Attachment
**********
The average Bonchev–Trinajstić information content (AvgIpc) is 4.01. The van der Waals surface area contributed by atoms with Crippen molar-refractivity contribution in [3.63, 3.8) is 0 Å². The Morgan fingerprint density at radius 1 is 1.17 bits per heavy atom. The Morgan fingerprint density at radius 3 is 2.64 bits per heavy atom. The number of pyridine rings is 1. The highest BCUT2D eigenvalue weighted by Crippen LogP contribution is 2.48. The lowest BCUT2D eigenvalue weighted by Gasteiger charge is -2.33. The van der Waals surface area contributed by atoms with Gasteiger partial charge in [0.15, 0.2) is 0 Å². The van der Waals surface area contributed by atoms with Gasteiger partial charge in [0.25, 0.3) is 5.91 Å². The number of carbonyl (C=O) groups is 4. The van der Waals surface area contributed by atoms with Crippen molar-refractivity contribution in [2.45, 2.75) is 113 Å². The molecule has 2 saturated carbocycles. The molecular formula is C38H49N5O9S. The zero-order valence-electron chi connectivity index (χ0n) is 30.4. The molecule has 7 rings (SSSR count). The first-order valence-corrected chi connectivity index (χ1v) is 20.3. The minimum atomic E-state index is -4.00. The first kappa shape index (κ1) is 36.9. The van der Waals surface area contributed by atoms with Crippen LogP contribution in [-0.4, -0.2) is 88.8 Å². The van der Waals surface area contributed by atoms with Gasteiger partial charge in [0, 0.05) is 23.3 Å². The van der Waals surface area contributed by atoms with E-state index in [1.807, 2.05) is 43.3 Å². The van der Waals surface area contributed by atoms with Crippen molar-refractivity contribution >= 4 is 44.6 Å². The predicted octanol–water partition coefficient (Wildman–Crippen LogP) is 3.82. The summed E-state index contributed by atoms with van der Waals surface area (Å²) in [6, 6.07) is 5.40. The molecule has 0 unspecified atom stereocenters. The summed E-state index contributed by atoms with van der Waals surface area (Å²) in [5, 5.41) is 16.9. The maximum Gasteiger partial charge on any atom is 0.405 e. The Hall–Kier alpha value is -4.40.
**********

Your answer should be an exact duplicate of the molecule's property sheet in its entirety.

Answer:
The average Bonchev–Trinajstić information content (AvgIpc) is 4.01. The van der Waals surface area contributed by atoms with Crippen molar-refractivity contribution in [3.63, 3.8) is 0 Å². The Morgan fingerprint density at radius 1 is 1.17 bits per heavy atom. The Morgan fingerprint density at radius 3 is 2.64 bits per heavy atom. The number of pyridine rings is 1. The highest BCUT2D eigenvalue weighted by Crippen LogP contribution is 2.48. The lowest BCUT2D eigenvalue weighted by Gasteiger charge is -2.33. The van der Waals surface area contributed by atoms with Gasteiger partial charge in [0.15, 0.2) is 0 Å². The van der Waals surface area contributed by atoms with Gasteiger partial charge in [0.25, 0.3) is 5.91 Å². The number of carbonyl (C=O) groups is 4. The van der Waals surface area contributed by atoms with Crippen molar-refractivity contribution in [2.45, 2.75) is 113 Å². The molecule has 2 saturated carbocycles. The molecular formula is C38H49N5O9S. The zero-order valence-electron chi connectivity index (χ0n) is 30.4. The molecule has 7 rings (SSSR count). The first-order valence-corrected chi connectivity index (χ1v) is 20.3. The minimum atomic E-state index is -4.00. The first kappa shape index (κ1) is 36.9. The van der Waals surface area contributed by atoms with Crippen LogP contribution in [-0.4, -0.2) is 88.8 Å². The van der Waals surface area contributed by atoms with Gasteiger partial charge in [0, 0.05) is 23.3 Å². The van der Waals surface area contributed by atoms with E-state index in [1.807, 2.05) is 43.3 Å². The van der Waals surface area contributed by atoms with Crippen molar-refractivity contribution >= 4 is 44.6 Å². The predicted octanol–water partition coefficient (Wildman–Crippen LogP) is 3.82. The summed E-state index contributed by atoms with van der Waals surface area (Å²) in [6, 6.07) is 5.40. The molecule has 0 unspecified atom stereocenters. The summed E-state index contributed by atoms with van der Waals surface area (Å²) in [5, 5.41) is 16.9. The maximum Gasteiger partial charge on any atom is 0.405 e. The Hall–Kier alpha value is -4.40.